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Song of Myself: Patricia Kaas goes from moody chanteuse to moody actress in Claude Lelouche's latest.

Letter Men

For Nate Gebhard and Mike Marriner, a gloomy French movie inspires a spirited life-and-death discussion

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Writer David Templeton takes interesting people to interesting movies in his ongoing quest for the ultimate postfilm conversation. This is not a review; rather, it's a freewheeling, tangential discussion of life, alternative ideas, and popular culture.

"How much do you think this place paid out for all this Irish memorabilia?"

"Good question! I look around, and a lot of this stuff looks like you could get it out of an Irish pub catalogue!"

"www.fakeirishpubdecorations.com!"

Nate Gebhard and Mike Marriner are taking turns making loud jokes, shouting to be heard above the rowdy hubbub of a noisy Irish (or pseudo-Irish) pub. We've just caught an advance screening of Claude Lelouche's latest film And Now Ladies and Gentlemen, about an aging English jewel thief (Jeremy Irons) and a depressed French nightclub singer (Patricia Kaas), each of whom experiences mysterious and poorly timed blackouts. They meet up by accident in Morocco and set out on an a gloomy adventure, during which they talk philosophically about life, death, and the embarrassment of forgetting your song lyrics in the middle of a performance.

Gebhard and Marriner have been on a few adventures of their own lately, traveling the country in a big, green RV, interviewing successful and colorful people--Supreme Court justices, symphony conductors, coffee-company CEOs--about each subject's dream career and how they achieved it. The result is a PBS documentary, a popular website (www.roadtripnation.com), and a new book, Road Trip Nation: A Guide to Discovering Your Path in Life.

While embarked on yet another tour, this time to promote the book and to score a few more interviews for future projects, Gebhard and Marriner, both young enough to get carded when they walk into an Irish pub, eagerly agreed to take a break from all that self-promotion and go to the movies. They enjoyed the film, in spite of its twisted plotting, and Marriner especially enjoyed the performance of Patricia Kaas.

"She was so hot!" he says, as the pints of Guinness arrive.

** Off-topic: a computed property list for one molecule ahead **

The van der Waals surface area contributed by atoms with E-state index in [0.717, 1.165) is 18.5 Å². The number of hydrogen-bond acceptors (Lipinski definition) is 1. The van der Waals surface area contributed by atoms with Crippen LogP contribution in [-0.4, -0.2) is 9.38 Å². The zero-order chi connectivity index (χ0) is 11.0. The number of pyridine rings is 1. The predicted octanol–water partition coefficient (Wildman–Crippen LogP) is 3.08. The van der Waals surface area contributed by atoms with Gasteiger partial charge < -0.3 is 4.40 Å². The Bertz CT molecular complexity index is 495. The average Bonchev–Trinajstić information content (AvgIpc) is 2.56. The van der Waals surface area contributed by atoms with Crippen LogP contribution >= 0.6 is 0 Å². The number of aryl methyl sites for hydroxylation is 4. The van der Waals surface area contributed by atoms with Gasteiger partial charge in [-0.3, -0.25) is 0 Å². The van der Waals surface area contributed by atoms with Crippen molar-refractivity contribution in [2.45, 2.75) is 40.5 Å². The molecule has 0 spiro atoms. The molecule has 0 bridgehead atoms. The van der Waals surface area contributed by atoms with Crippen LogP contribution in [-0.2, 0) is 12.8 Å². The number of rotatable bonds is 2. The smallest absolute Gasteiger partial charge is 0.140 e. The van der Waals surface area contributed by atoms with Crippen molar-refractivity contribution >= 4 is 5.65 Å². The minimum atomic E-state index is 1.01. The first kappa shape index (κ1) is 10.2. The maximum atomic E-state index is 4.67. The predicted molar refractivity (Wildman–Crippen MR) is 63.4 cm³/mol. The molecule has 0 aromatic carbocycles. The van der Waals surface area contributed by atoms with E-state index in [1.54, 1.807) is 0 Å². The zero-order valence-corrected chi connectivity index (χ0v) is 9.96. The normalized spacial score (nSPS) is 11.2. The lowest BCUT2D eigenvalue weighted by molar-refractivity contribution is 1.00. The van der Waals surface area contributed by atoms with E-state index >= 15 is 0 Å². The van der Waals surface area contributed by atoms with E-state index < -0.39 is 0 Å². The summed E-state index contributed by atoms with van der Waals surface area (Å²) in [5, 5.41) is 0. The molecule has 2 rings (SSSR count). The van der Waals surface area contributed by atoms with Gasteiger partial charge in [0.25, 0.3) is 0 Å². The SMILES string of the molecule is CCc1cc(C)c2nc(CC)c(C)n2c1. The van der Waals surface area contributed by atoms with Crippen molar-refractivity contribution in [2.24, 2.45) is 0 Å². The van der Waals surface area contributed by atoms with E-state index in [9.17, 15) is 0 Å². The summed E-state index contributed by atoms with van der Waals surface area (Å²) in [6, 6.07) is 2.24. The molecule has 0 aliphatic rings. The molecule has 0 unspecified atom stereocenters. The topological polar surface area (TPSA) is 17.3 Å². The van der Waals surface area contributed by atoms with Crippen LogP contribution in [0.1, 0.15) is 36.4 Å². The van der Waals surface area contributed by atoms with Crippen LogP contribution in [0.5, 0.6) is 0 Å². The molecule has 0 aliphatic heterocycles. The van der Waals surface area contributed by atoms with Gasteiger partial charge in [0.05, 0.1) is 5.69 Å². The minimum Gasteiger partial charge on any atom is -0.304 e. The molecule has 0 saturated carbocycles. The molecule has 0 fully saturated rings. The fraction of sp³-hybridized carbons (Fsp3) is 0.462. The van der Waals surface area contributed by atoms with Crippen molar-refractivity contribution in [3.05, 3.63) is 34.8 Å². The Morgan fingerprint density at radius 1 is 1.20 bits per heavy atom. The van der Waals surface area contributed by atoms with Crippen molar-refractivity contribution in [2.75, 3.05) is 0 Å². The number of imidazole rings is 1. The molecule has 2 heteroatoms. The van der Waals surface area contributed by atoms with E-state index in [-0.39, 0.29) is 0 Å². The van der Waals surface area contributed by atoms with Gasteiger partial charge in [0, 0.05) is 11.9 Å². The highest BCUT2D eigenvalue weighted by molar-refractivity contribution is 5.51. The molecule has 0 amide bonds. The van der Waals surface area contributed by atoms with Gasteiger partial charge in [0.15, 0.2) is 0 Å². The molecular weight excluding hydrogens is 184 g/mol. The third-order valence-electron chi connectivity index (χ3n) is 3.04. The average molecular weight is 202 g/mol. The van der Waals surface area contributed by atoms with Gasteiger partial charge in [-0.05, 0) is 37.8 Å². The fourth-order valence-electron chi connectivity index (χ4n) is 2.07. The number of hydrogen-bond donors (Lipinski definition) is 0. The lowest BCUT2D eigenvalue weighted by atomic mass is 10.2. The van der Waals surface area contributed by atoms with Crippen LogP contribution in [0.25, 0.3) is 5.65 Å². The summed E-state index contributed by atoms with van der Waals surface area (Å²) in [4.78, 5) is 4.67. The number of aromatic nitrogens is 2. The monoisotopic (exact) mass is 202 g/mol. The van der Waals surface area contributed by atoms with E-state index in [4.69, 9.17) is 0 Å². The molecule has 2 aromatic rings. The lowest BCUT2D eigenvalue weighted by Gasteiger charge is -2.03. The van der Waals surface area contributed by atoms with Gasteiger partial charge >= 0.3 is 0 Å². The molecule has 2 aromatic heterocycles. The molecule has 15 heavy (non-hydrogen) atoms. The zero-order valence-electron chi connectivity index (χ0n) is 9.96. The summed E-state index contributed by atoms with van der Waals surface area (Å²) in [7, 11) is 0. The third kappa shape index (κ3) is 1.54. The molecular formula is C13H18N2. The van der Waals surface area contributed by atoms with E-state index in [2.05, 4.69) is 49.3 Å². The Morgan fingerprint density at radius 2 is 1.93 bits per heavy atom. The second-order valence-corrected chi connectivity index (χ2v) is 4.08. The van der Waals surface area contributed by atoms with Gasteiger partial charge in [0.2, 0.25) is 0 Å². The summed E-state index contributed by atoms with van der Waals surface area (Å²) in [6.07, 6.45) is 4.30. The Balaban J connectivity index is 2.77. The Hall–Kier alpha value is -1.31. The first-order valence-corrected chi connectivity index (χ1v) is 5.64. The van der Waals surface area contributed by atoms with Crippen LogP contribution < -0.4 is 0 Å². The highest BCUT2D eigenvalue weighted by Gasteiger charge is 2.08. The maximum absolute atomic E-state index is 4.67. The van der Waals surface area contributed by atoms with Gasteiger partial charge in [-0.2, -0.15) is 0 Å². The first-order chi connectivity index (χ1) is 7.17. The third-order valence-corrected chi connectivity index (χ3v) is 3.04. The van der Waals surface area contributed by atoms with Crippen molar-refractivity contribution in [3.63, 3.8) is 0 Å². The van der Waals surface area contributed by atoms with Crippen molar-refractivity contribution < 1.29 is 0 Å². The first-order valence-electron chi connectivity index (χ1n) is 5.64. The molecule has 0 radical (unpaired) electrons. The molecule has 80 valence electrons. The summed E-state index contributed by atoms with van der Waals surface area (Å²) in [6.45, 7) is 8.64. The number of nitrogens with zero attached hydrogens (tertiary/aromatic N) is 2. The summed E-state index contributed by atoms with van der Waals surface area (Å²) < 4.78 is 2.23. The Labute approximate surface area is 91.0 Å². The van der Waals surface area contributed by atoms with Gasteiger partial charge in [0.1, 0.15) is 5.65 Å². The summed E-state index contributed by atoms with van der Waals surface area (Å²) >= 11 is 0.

"There were a lot of themes in this movie," I shout out, "stuff about journeys and finding happiness, which are also the themes of your book. But instead of getting into all that, I want to pose the question that was asked in the movie: 'If you had an envelope, and inside it was the date and time of your death, would you open the envelope?'"

They sit silently for a few seconds.

"I don't know," replies Gebhard. "On the one hand, by opening the letter, since you'd know the date you're going to die, you can lead your life a little more by-the-day and by-the-minute, making the most of it. You can plan everything accordingly. But I want to say I would not open the letter, because otherwise, your life and the freedom of living would become too structured. I think you might be tempted to work too far backwards and lose the flow of life. I don't know."

"I definitely would not open it," says Marriner. "Here's why. After a lot of the interviews we've done, we found that life is not so much about the destination, as it is about the journey. By opening up the envelope, you end up focusing so much on the destination that it would take your focus off of the journey. I don't want to know the destination.

"We were on some radio show today," Marriner continues, "and the guy asked us, 'Now that you've done all this interesting stuff, what do you want to do with your lives?' We don't know what the fuck we want to do, you know? Life isn't about knowing what you want to do. It's about taking it day by day, and having the right compass internally about who you want to be and what you want to do."

"You know," says Gebhard, "I don't think opening the letter would help you if you were going to die when you were 80. But if you opened it and discovered that you're going to die in two weeks, then you'd probably go, 'OK, I'm going to make the most of these next two weeks.' I think that's the only time that letter would do you any good, to keep you from wasting your last few days."

"Hey, we should be doing that anyway!" Marriner says. "If you are doing that anyway, if you are living your life as if the next two weeks really mattered, if you were living with passion, you wouldn't need to focus on that destination."

"You might also choose to skip bad movies," I point out.

"Yeah," laughs Gebhard, "but even bad movies can give you something to think about--you know, as you're lying there dying."


'And Now Ladies and Gentlemen' opens Friday, Sept. 26, at Rialto Cinemas Lakeside, 551 Summerfield Road, Santa Rosa. See Movie Times, p33, for showtimes.

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From the September 25-October 1, 2003 issue of the North Bay Bohemian.

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